Bruschetta with Tomato and Basil

Ah, the love of summer. Italian bruschetta "brusketta" is a great way to capture the flavors of ripe summer tomatoes, fresh garden basil, and garlic. I love this time of the year. I will be off to the farmers market in Davenport Iowa today. My tomatos were a bust this season...the deer liked them.
Facebook me at Chef Robert Lewis The Happy Diabetic Food Group


  • 6 or 7 ripe plum tomatoes (about 1 1/2 lbs)
  • 2 cloves garlic, minced
  • 1 Tbsp extra virgin olive oil
  • 1 teaspoon balsamic vinegar
  • 6-8 fresh basil leaves, chopped.
  • Salt and freshly ground black pepper to taste
  • 1 baguette French bread or similar Italian bread
  • 1/4 cup olive oil

Let's cook

1 Take the tomatoes, cut them in halves or quarters and remove the seeds and juice from their centers. Also cut out and discard the stem area. I like plum tomatoes instead of regular tomatoes. The skins are much thicker and there are fewer seeds and less juice.

2 Turn on the oven to 450°F to preheat.

3 While the oven is heating, chop up the tomatoes finely. Put tomatoes, garlic, 1 Tbsp extra virgin olive oil, vinegar in a bowl and mix. Add the chopped basil. Add salt and pepper to taste.

4 Slice the baguette on a diagonal about 1/2 inch thick slices. Coat one side of each slice with olive oil using a pastry brush. Place on a cooking sheet, olive oil side down. Once the oven has reached 450°F, place a tray of bread slices in the oven on the top rack. Toast for 5-6 minutes, until the bread just begins to turn nice and golden brown.

5 Place the bread on a serving platter, olive oil side up. Place some topping on each slice of bread and serve. If you top each slice with the tomatoes, do it right before serving or the bread may get soggy.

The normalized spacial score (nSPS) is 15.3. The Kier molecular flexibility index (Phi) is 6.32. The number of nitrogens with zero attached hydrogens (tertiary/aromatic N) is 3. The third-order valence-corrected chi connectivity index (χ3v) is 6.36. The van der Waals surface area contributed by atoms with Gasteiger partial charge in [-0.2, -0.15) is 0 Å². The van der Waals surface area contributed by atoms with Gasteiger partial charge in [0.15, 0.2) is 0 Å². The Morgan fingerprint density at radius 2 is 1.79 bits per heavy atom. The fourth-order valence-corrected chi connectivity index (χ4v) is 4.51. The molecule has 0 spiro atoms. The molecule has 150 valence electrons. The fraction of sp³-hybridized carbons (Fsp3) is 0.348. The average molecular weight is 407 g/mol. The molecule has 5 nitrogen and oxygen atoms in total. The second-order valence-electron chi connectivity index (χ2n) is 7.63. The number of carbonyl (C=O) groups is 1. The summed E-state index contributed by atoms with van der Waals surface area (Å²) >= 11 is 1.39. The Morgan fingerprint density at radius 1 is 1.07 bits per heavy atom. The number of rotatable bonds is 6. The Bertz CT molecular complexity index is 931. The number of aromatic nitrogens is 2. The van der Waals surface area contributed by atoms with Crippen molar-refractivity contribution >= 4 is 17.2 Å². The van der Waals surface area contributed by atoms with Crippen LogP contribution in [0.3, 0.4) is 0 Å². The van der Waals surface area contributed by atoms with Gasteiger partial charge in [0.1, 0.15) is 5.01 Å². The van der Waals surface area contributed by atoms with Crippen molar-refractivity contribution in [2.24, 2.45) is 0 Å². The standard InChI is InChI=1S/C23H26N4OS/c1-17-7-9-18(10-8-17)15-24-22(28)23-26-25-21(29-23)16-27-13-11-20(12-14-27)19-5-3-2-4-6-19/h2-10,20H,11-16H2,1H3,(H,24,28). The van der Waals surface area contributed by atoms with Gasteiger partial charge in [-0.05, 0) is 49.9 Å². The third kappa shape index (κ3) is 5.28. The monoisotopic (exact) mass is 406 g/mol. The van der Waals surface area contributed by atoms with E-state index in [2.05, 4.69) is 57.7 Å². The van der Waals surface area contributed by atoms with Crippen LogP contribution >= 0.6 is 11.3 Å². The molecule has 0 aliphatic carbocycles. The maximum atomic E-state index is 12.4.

I like to top them with a small ball of fresh mozzarella and a drizzle of Balsamic Reduction. Go lillydiabetes,com go the the Virtual Kitchen and click on Caramelized Salmon with Fruit Salsa

Bon Appetit

Bruschetta of Love!

This week I spend some time with a old favorite Bruchetta (Italian pronunciation: [brusˈketta]. s a food the origin of which dates to at least the 15th century from central Italy.
It consists of grilled bread rubbed with garlic and topped with extra-virgin olive oil, salt and pepper. Variations may include toppings of spicy red pepper, tomato, vegetables, beans, cured meat, and/or cheese; the most popular American recipe involves basil, fresh mozzarella, and tomato.

With that said, here is a traditional recipie and one made with one of my favorite foods Smoked Salmon.
If you like Bagels and Lox you will love this version.

Smoked Salmon Bruschetta



1. Toast bread, rub one side of each slice with the cut side of garlic clove and drizzle with olive oil.

2. Arrange smoked salmon and onion slices and olives on bread and top with a dollop of cream cheese.

Wednesday, September 2, 2009

Skewered Scampi of Love

Try this out!

Skewered Scampi of Love

Recipe by Robert Lewis,www.happydiabetic.com

Ingredients & Methods

Serves 4

Skewered Scampi of Love

For the Sauce:


  1. Season the shrimp with fresh ground pepper and olive oil
  2. Skewer the shrimp and sauté for 3-5 minutes on each side. When the shrimp turn pink, they are done.
  3. Remove shrimp from the heat. Add the oil and garlic to the sauté pan and sauté for 1 minute.
  4. Add the parsley and capers. Sauté for another minute. Pour the sauce over the shrimp skewers and serve

Nutrition at a Glance (per serving)
Calories 146
Carbohydrate 0g
Fat 13g
Protein 38.4g

Taking the mystery out of Olive Oil

What does the Label say?

Olive oil vendors choose the wording on their labels very carefully.

  • "100% Pure Olive Oil" is often the lowest quality available in a retail store: better grades would have "virgin" on the label.